“Getting success is one thing but maintaining success is a whole other thing. They see that we go to work every- day and work really hard and they have to work hard at school and their passions whatever that might be.”
While Cartner-Morley didn’t delve into the state of the Beckham marriage, as some media outlets have in recent weeks, she asked about work-life balance and managing two high-profile careers. Regarding the former, Beckham said, “Like most women, I beat myself up. I’m trying most importantly to be the best mum that I can. But I’m also trying to be the best wife and the best professional. It is a juggling act and it’s not easy. Looking around, there are plenty of women who are in the same position as me. I’m trying and it’s hard. I have to remind myself, when I come home, ‘Put the phone down. It’s OK to not answer e-mails until the morning. Spend quality time with your children and David.’ It’s really about getting that balance and just constantly checking in with yourself.”
That said, the designer allowed, “I’ve been know to hide in the bathroom during the weekend to just send a little e-mail, but I’m trying...”
As for the Beckhams double-barreled fame, she said, “I’m so lucky that I have the support of an incredible husband. He has always encouraged me to follow my dreams and passion. If it wasn’t for him supporting me, at home as well, it would be very di cult. We really are equal in everything we do at home with the children. He makes it possible. He’s at home making the school run, cooking the dinner, doing the home- work with the kids. He’s the most fantastic husband and dad. When I’m home, I do that as well. It’s about being partners.”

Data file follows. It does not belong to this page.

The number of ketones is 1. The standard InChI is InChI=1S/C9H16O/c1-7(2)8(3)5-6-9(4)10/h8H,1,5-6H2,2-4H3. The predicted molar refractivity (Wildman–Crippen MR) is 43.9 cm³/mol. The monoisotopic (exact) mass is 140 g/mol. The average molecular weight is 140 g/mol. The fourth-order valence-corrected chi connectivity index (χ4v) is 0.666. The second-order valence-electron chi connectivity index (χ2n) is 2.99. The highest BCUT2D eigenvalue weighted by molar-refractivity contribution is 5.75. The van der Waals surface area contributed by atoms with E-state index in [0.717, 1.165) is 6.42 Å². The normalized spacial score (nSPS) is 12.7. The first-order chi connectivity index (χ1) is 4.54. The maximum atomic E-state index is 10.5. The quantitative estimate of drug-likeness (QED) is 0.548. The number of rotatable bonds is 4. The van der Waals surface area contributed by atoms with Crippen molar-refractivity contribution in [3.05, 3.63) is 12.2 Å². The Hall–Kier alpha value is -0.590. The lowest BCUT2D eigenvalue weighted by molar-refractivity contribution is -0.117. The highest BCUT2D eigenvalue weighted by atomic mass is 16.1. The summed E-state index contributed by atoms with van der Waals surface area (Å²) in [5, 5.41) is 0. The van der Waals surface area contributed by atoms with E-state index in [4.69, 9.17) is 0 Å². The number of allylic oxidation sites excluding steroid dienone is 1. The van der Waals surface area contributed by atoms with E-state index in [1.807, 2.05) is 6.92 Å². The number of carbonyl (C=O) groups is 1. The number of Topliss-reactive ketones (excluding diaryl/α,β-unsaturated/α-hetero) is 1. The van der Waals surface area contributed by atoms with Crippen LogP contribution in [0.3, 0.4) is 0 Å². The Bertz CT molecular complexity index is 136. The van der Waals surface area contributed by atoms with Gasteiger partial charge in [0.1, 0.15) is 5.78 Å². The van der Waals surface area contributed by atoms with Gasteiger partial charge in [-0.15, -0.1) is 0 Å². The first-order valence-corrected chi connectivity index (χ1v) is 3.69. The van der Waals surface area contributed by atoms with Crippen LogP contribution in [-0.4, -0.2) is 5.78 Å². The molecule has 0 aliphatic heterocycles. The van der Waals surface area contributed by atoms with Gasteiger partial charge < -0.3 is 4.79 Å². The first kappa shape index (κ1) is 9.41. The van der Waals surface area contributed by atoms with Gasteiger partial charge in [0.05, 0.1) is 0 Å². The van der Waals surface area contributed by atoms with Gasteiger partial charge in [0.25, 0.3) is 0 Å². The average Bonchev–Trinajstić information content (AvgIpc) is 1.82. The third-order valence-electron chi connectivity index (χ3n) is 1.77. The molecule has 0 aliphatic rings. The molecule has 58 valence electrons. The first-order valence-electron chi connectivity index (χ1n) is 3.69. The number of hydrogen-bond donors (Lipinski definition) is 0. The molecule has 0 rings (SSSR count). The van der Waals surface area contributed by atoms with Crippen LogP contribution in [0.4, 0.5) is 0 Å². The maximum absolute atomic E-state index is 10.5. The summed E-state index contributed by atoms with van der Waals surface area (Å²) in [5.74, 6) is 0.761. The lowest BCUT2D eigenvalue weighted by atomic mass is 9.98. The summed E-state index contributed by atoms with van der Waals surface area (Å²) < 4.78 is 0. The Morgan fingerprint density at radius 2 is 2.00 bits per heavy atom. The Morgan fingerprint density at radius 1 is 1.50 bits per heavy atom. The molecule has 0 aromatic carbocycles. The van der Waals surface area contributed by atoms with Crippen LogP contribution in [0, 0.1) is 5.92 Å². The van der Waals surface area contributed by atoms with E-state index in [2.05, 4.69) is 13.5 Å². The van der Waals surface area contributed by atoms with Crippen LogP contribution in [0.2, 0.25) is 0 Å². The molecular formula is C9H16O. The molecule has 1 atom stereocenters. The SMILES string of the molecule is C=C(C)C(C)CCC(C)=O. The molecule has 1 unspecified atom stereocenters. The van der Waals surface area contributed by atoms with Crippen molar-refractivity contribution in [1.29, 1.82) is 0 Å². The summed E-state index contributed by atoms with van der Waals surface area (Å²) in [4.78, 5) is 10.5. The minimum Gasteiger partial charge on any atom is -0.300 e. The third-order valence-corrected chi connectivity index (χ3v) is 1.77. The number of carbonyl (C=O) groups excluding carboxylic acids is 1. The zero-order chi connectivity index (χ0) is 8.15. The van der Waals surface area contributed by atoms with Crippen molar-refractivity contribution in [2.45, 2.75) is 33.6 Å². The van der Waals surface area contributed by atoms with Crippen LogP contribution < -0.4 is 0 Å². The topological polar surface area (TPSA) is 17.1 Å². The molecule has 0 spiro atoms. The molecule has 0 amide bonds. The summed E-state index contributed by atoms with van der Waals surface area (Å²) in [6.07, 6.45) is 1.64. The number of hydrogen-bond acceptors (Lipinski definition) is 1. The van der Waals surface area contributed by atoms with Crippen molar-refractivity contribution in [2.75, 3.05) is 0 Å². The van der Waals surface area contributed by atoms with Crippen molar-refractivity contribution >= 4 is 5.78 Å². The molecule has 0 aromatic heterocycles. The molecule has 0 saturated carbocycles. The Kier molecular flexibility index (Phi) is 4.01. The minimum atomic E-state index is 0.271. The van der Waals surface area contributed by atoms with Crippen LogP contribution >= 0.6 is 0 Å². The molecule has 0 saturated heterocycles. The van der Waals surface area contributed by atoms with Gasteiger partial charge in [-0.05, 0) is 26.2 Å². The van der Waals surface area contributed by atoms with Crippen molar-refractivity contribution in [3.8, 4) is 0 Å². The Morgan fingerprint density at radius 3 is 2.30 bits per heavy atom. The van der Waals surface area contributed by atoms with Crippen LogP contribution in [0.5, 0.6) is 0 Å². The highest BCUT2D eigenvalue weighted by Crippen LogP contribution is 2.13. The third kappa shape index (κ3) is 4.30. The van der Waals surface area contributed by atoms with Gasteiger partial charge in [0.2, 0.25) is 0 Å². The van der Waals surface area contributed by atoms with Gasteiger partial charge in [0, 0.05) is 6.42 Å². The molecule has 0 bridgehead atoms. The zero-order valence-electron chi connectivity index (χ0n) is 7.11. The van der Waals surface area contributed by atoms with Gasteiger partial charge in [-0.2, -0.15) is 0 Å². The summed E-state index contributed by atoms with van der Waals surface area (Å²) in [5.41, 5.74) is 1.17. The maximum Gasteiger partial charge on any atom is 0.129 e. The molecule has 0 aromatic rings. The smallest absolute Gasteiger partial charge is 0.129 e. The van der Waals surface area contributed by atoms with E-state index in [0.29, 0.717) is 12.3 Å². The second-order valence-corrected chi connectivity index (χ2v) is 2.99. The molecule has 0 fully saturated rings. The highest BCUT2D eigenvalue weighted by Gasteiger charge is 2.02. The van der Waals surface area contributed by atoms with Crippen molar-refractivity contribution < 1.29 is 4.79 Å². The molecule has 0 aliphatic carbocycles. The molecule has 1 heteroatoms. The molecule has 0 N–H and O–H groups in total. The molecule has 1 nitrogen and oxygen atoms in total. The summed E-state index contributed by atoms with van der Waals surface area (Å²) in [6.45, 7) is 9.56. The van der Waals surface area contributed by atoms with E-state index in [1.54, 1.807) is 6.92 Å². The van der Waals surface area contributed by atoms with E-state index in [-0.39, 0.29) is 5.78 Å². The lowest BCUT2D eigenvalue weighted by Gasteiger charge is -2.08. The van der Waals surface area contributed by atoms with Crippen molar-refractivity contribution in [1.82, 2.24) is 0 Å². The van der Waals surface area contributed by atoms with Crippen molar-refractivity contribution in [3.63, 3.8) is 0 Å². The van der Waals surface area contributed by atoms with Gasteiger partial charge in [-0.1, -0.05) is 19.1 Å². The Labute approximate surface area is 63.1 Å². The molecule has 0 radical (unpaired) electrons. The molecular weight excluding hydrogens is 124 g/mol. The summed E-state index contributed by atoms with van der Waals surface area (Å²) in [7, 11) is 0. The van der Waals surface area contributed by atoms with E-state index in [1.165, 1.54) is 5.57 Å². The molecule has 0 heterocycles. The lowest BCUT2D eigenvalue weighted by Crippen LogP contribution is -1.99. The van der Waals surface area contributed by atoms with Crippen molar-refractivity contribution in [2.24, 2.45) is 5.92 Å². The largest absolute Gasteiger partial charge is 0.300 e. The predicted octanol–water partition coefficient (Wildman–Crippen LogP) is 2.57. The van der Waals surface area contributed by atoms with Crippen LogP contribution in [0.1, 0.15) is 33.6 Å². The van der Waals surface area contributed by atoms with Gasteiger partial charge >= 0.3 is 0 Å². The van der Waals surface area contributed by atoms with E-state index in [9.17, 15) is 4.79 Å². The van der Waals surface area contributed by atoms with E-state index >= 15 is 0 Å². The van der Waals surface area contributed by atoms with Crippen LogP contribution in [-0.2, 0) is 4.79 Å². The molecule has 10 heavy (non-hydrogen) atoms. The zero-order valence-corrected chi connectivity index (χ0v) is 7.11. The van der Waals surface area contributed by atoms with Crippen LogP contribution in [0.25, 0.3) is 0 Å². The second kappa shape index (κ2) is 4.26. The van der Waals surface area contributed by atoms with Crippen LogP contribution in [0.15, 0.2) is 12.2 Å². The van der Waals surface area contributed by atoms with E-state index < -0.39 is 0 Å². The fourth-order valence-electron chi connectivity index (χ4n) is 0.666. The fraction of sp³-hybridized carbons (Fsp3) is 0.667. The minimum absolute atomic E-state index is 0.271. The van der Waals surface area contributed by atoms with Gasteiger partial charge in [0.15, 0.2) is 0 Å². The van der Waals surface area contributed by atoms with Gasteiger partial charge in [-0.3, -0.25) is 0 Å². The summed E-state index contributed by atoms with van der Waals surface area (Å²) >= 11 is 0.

Just as the Spice Girls gave Beckham a platform to plug women’s empowerment, her fashion alliances do, too, especially in this age of the #MeToo movement. “I am still banging on that drum and I am not going to stop. I don’t think any of us want to stop. It’s a very important time for women right now.”
Through Reebok, Beckham hopes to connect with a new tier of consumers by o ering a more accessible price point. “All around the globe everyone knows Reebok, so I will be able to reach out to customers in these parts of the world where I haven’t been able to. My brand is significantly bigger than my business. My business is still quite small so Reebok will really enable me to reach out to a whole new customer,” she said.
Her girl power message starts at home. “Every day when Harper goes to school, she walks up the school stairs and I give her a kiss. I say, ‘Harper, you’re a girl, you can achieve anything. You can do anything that you want to do.’ That’s my message to her constantly. She knows she can
do everything and probably more than her brothers can. We talk about it a lot,” Beckham said. “She wants to be an inventor and she’s very proud of that. She’s a strong smart woman — little woman.”
In truth, the singer-turned-designer’s own inner strength has bolstered over time. “The older I get the more I learn to trust my instinct,” she said. “Any time I made a mistake or could have done something better is because I haven’t followed my instinct.”